How to use the HTTP MTP with JADE

Author: Ion Constantinescu (EPFL)

Date: May 31, 2001

Java platform: Sun JDK 1.2 Windows

JADE version 2.1

Since JADE 2.1, FIPA-compliant Message Transport Protocols can be plugged and activated at run-time on any JADE container. By default, the platform uses an IIOP based MTP which relies on the ORB provided with jdk1.2. However, HTTP can be used as an alternative transport. This tutorial describes how to install and use the HTTP MTP with JADE.


In order to install HTTP the following steps must be performed:


The default Makefile rules don't take the HTTP MTP into account. For handling the compilation process of the HTTP MTP you have to use the 'build.xml' ant-file located in the http directory. The following rules are available:

Configuration and Usage

The current implementation has been tested with the following parsers:

Parser Name Parser Class
Crimson org.apache.crimson.parser.XMLReaderImpl
Xerces org.apache.xerces.parsers.SAXParser

The current configuration uses Crimson as the default parser. So if you don't want to make any changes you just have to download Crimson from the link provided above and make sure it is added to the classpath when starting ( either by including it into the $CLASSPATH environment variable - %CLASSPATH% under windows or by specifing it on the command line ) .

Here is an example of how you would start the platform assuming that you copied crimson.jar from the initial distribution to the jade/lib directory:

java -classpath ./lib/jade.jar:./lib/jadeTools.jar:./lib/crimson.jar:./http/lib/http.jar jade.Boot ( for Unix )
java -classpath .\lib\jade.jar;.\lib\jadeTools.jar;.\lib\crimson.jar;.\http\lib\http.jar jade.Boot ( for Windows )

If you want to use another parser suplementary you have to specify in the command line the system property org.xml.sax.parser as in the following example ( also assuming that you have copied xerces.jar from the initial distribution to the jade/lib directory ) :

java -Dorg.xml.sax.parser=org.apache.xerces.parsers.SAXParser -classpath ./lib/jade.jar:./lib/jadeTools.jar:./lib/xerces.jar:./http/lib/http.jar jade.Boot ( for Unix )
java -Dorg.xml.sax.parser=org.apache.xerces.parsers.SAXParser -classpath .\lib\jade.jar;.\lib\jadeTools.jar;.\lib\xerces.jar;.\http\lib\http.jar jade.Boot ( for Windows )

It is possible to activate one ore more communication endpoints. There are two main ways for doing such an activation:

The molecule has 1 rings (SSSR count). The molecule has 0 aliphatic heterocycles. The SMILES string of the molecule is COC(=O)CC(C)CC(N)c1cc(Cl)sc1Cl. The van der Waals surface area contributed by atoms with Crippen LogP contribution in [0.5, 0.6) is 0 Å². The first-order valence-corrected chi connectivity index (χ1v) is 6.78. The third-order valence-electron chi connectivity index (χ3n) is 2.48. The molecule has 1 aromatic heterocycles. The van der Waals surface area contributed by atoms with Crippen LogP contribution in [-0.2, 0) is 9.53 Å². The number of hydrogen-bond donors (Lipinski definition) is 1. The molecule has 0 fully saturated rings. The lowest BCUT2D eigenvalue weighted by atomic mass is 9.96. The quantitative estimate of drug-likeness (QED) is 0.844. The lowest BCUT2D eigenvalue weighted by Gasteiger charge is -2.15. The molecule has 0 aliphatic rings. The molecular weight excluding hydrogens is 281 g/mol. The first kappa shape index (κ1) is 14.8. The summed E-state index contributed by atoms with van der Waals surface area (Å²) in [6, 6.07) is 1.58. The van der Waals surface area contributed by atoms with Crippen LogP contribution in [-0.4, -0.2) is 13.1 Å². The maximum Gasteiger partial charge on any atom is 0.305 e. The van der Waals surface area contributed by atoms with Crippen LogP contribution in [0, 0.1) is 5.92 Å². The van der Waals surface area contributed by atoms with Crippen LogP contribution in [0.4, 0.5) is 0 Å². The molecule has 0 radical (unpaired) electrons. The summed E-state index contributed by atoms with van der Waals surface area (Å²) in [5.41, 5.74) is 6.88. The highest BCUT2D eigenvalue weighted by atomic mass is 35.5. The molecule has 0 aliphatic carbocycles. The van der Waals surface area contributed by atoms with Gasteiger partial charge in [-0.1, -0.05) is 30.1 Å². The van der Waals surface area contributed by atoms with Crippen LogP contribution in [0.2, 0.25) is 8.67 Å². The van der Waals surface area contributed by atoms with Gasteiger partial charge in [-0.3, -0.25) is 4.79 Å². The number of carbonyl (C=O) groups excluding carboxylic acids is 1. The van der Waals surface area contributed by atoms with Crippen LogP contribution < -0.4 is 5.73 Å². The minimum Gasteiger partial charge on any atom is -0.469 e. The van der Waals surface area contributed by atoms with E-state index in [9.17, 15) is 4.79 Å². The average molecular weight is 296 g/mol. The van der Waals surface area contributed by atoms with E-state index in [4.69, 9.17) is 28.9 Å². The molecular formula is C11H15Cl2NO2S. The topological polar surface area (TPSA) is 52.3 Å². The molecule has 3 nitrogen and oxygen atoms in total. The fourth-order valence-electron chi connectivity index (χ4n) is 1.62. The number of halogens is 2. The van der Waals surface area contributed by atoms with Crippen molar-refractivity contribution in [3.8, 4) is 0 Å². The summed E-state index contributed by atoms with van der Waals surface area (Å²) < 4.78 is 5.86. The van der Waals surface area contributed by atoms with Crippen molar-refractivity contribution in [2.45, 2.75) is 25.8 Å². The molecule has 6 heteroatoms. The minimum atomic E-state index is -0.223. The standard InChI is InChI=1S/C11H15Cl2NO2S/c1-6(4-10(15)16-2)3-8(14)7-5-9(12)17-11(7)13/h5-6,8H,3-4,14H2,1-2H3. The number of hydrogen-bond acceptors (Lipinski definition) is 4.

Configuring MTPs from the command line.

In this case the following parameter must be specified:

Configuring MTPs from the graphical management console.

Select a container from the GUI, click the right button of the mouse and a popup menu appears. Choose the Install a new MTP option and a dialog will be shown. Here the following information can be set:

For example, in order to install a new HTTP endpoint on the default local port by using the HTTP MTP, one should write jamr.jademtp.http.MessageTransportProtocol as the class name and nothing as the address. In order to use the transport on a different port or a particular interface of the current machine you could provide as the transport address a standard http url: ( where 8978 would be the port number on which the transport will bind ).

Choosing Uninstall an MTP shows a dialog where the user can select from a list one of the currently installed MTPs and remove it from the platform.


When activated the HTTP MTP uses by default the local port 7778. Please take into consideration that using other dedicated ports ( such as 80, 8080, etc. on a machine running a web server or a proxy server ) might result in configuration conflicts and unpredictable results.

When activating the HTTP MTP from the command line it is preferable to specify also the full transport address - preventing the binding of the server socket to addresses not accessible from outside the domain.

JADE is a trademark of CSELT. JADE has been developed jointly by CSELT and the Computer Engineering Group of the University of Parma.
The HTTP MTP implementation was developed in the Artificial Inteligence Laboratory ( LIA ) at the Swiss Federal Institute of Technology Lausanne ( EPFL ) by Ion Constantinescu.